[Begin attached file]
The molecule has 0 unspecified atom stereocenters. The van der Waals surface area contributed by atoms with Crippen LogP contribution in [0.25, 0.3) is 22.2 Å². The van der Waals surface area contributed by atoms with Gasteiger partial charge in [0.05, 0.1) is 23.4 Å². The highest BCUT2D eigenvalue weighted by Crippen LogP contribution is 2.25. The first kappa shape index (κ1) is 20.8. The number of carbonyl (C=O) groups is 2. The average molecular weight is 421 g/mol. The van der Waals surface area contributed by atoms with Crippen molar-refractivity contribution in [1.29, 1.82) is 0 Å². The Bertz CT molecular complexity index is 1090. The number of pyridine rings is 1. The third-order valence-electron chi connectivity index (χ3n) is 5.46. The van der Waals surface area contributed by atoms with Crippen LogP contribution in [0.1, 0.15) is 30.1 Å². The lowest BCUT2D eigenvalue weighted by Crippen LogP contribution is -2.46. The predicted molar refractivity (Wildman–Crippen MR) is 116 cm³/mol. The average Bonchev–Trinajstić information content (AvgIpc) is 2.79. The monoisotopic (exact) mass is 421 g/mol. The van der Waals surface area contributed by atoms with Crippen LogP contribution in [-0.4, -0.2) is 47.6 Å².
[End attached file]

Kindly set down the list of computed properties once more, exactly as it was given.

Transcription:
The molecule has 0 unspecified atom stereocenters. The van der Waals surface area contributed by atoms with Crippen LogP contribution in [0.25, 0.3) is 22.2 Å². The van der Waals surface area contributed by atoms with Gasteiger partial charge in [0.05, 0.1) is 23.4 Å². The highest BCUT2D eigenvalue weighted by Crippen LogP contribution is 2.25. The first kappa shape index (κ1) is 20.8. The number of carbonyl (C=O) groups is 2. The average molecular weight is 421 g/mol. The van der Waals surface area contributed by atoms with Crippen molar-refractivity contribution in [1.29, 1.82) is 0 Å². The Bertz CT molecular complexity index is 1090. The number of pyridine rings is 1. The third-order valence-electron chi connectivity index (χ3n) is 5.46. The van der Waals surface area contributed by atoms with Crippen LogP contribution in [0.1, 0.15) is 30.1 Å². The lowest BCUT2D eigenvalue weighted by Crippen LogP contribution is -2.46. The predicted molar refractivity (Wildman–Crippen MR) is 116 cm³/mol. The average Bonchev–Trinajstić information content (AvgIpc) is 2.79. The monoisotopic (exact) mass is 421 g/mol. The van der Waals surface area contributed by atoms with Crippen LogP contribution in [-0.4, -0.2) is 47.6 Å².